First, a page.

Cells were counted and plated in SFM [DMEM/F12 medium (Thermo Scientific, Mulgrave, Australia), 1% B27 supplement without vitamin A (Thermo Scientific), 20 ng/ml EGF (Thermo Scientific), and 20 ng/ml FGF (R&D Systems, Minneapolis, MN)] in ultralow attachment six-well plates (Corning, Tewksbury, MA) at a total of 1.5 × 103 cells per well, and cultured for up to 2 weeks to allow for spheroid growth. The medium was refreshed every 3 days.
Cell counting kit-8 (CCK8) assay
Cells were incubated at 5% CO2 and 37 °C on 96-well plates (100 μL/well). Ten microliters of CCK-8 reagent (Dojindo, Kyushu, Japan) was added to each well after 24, 48, 72, and 96 h, respectively. OD450 values were determined by a microplate reader.
Colony formation assay
Cells were plated into 60-mm plates and routinely cultured for 14 days. The cells were subsequently fixed with methyl alcohol for 15 min and stained with 0.1% crystal violet.
After staining, the visible colonies were counted.
Cell cycle assay
Cells were harvested and fixed in 75% cold ethanol and stored at 4 °C overnight. The next day cells were centrifuged at 1500 rpm for 5 min. After treatment with RNase A at 37 °C for 30 min, cell pellets were further washed with PBS and stained with PI (10 μg/100 μl) for 10 min in the dark. The cell cycle was assessed with flow cytometry (Beckman Coulter).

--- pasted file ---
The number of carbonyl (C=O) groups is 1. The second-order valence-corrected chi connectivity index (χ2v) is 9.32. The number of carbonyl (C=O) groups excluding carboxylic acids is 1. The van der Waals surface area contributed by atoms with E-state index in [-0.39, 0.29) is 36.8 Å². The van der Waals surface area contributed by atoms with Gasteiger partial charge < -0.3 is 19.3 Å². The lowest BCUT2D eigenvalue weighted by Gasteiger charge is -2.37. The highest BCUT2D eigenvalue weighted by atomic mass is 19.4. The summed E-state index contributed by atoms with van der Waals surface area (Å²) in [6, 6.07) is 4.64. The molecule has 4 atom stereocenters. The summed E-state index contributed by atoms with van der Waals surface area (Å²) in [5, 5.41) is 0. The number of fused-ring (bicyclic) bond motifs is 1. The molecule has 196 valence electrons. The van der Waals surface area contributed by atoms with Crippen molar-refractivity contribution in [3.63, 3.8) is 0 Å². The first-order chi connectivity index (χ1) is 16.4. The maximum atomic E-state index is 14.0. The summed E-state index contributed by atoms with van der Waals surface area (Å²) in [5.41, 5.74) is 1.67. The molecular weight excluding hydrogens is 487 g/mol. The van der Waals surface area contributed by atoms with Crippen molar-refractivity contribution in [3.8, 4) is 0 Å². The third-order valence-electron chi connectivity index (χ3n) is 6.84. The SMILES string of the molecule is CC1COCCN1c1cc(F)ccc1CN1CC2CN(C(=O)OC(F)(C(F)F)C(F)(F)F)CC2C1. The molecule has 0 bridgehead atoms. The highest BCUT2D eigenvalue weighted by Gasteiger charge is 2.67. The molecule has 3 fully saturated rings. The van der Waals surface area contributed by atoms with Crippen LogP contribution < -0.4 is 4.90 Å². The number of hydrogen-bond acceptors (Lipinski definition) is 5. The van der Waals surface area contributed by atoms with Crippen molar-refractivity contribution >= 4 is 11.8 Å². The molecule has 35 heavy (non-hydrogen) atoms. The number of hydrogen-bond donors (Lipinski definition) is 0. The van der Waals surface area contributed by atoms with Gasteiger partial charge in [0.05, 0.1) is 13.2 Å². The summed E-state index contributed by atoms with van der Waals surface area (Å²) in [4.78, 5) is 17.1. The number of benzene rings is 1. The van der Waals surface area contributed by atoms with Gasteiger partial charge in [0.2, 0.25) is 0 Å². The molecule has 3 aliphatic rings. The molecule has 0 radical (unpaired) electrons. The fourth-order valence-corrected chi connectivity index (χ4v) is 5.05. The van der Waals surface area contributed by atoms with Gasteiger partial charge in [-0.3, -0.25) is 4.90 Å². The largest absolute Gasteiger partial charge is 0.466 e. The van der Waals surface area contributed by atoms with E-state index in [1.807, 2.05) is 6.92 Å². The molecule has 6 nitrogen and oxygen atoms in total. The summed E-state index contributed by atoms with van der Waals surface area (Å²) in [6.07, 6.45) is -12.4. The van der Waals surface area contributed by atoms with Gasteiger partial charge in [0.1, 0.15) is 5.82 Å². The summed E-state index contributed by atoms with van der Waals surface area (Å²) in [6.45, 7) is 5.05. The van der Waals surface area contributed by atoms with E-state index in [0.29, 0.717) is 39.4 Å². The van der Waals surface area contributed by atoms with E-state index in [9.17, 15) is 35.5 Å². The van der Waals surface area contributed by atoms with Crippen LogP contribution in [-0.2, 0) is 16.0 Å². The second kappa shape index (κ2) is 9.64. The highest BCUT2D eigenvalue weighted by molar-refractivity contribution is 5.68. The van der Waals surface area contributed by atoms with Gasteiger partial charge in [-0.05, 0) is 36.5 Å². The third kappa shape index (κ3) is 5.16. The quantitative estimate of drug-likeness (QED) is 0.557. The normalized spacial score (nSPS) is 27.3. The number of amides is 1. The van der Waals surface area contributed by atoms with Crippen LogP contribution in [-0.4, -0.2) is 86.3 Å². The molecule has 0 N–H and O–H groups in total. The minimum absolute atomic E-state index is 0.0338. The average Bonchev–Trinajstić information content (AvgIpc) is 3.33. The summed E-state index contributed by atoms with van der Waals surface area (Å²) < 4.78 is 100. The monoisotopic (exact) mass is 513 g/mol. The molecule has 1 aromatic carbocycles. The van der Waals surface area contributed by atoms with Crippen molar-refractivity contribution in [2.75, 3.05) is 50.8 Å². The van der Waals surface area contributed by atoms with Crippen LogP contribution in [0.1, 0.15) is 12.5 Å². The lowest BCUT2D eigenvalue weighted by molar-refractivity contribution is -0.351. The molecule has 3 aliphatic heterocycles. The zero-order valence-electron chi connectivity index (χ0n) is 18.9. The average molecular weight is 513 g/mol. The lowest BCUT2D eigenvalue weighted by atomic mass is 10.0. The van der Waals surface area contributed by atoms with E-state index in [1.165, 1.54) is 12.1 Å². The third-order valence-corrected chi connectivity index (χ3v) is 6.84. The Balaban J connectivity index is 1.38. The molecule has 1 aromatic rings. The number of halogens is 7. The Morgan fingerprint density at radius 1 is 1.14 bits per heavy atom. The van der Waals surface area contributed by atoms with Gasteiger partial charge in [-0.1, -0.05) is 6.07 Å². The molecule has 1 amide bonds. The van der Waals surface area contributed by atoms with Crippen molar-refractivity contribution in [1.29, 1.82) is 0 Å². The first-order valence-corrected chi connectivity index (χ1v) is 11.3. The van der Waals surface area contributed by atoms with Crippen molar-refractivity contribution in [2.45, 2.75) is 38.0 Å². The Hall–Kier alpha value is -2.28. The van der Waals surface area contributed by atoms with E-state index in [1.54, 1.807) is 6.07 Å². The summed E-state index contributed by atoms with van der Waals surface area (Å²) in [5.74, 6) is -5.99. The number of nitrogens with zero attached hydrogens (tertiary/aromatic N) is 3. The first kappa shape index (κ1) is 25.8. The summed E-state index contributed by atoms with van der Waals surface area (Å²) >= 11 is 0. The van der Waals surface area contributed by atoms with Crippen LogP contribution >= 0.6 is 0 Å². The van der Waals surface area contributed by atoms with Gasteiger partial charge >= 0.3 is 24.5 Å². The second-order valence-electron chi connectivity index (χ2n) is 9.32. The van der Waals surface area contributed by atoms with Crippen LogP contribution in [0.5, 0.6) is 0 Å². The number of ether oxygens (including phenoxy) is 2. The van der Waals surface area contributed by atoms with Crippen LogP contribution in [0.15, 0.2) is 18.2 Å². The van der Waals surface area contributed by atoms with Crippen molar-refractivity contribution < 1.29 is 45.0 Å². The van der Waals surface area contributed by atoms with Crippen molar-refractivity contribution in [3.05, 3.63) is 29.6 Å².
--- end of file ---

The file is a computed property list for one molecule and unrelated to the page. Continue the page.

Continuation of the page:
Nude mouse xenograft assay
The use of all animals in this study was approved by the Institutional Animal Care and Use Committee of the First Affiliated Hospital of Xi’an Jiaotong University. Tumor cells (5 × 106) in logarithmic phase were sub-cutaneously injected into the right flanks of 5-week-old female BALB/c-nude mice (Shanghai SLAC Laboratory Animal Co. Ltd., Shanghai, China). After 1 week post-injection, the length (a) and width (b) of the tumor were monitored using callipers every 3 days. The tumor volume (V) was calculated as follows: V = ab2/2. Three weeks later, the mice were sacrificed and the xenograft tumors were measured.
Protein extraction and western blotting